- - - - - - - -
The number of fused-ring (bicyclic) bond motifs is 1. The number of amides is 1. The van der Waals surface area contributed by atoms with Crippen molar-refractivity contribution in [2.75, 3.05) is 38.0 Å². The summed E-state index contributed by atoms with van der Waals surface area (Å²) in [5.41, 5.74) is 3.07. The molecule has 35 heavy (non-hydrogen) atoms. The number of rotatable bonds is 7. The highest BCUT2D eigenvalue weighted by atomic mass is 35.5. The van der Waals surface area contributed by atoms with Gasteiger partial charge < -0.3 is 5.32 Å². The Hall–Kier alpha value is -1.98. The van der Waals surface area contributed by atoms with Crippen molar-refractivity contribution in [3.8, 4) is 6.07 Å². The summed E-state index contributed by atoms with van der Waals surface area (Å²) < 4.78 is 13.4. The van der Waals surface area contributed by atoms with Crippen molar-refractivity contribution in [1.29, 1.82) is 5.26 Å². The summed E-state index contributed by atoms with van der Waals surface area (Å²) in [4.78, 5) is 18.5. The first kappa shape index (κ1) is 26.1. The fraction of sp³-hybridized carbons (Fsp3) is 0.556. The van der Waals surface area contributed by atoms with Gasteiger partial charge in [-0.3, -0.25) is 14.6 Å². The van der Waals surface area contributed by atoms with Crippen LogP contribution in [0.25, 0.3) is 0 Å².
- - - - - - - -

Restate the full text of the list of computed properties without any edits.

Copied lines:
The number of fused-ring (bicyclic) bond motifs is 1. The number of amides is 1. The van der Waals surface area contributed by atoms with Crippen molar-refractivity contribution in [2.75, 3.05) is 38.0 Å². The summed E-state index contributed by atoms with van der Waals surface area (Å²) in [5.41, 5.74) is 3.07. The molecule has 35 heavy (non-hydrogen) atoms. The number of rotatable bonds is 7. The highest BCUT2D eigenvalue weighted by atomic mass is 35.5. The van der Waals surface area contributed by atoms with Gasteiger partial charge < -0.3 is 5.32 Å². The Hall–Kier alpha value is -1.98. The van der Waals surface area contributed by atoms with Crippen molar-refractivity contribution in [3.8, 4) is 6.07 Å². The summed E-state index contributed by atoms with van der Waals surface area (Å²) < 4.78 is 13.4. The van der Waals surface area contributed by atoms with Crippen molar-refractivity contribution in [1.29, 1.82) is 5.26 Å². The summed E-state index contributed by atoms with van der Waals surface area (Å²) in [4.78, 5) is 18.5. The first kappa shape index (κ1) is 26.1. The fraction of sp³-hybridized carbons (Fsp3) is 0.556. The van der Waals surface area contributed by atoms with Gasteiger partial charge in [-0.3, -0.25) is 14.6 Å². The van der Waals surface area contributed by atoms with Crippen LogP contribution in [0.25, 0.3) is 0 Å².